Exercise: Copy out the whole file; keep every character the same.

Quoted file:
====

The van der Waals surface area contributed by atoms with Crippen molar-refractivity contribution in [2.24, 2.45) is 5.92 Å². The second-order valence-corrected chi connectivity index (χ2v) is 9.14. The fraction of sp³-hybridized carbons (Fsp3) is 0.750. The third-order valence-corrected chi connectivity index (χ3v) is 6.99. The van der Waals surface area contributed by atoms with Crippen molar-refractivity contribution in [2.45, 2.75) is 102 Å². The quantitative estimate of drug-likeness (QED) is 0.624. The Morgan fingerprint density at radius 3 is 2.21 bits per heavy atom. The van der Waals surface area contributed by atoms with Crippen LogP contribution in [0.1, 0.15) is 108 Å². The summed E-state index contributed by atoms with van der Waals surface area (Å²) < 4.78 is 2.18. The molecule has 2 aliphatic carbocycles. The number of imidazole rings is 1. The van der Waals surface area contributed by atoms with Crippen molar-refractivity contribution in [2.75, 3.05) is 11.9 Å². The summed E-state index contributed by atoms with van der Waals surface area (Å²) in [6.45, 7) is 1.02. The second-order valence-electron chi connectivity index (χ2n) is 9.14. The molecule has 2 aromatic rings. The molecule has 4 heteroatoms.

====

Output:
The van der Waals surface area contributed by atoms with Crippen molar-refractivity contribution in [2.24, 2.45) is 5.92 Å². The second-order valence-corrected chi connectivity index (χ2v) is 9.14. The fraction of sp³-hybridized carbons (Fsp3) is 0.750. The third-order valence-corrected chi connectivity index (χ3v) is 6.99. The van der Waals surface area contributed by atoms with Crippen molar-refractivity contribution in [2.45, 2.75) is 102 Å². The quantitative estimate of drug-likeness (QED) is 0.624. The Morgan fingerprint density at radius 3 is 2.21 bits per heavy atom. The van der Waals surface area contributed by atoms with Crippen LogP contribution in [0.1, 0.15) is 108 Å². The summed E-state index contributed by atoms with van der Waals surface area (Å²) < 4.78 is 2.18. The molecule has 2 aliphatic carbocycles. The number of imidazole rings is 1. The van der Waals surface area contributed by atoms with Crippen molar-refractivity contribution in [2.75, 3.05) is 11.9 Å². The summed E-state index contributed by atoms with van der Waals surface area (Å²) in [6.45, 7) is 1.02. The second-order valence-electron chi connectivity index (χ2n) is 9.14. The molecule has 2 aromatic rings. The molecule has 4 heteroatoms.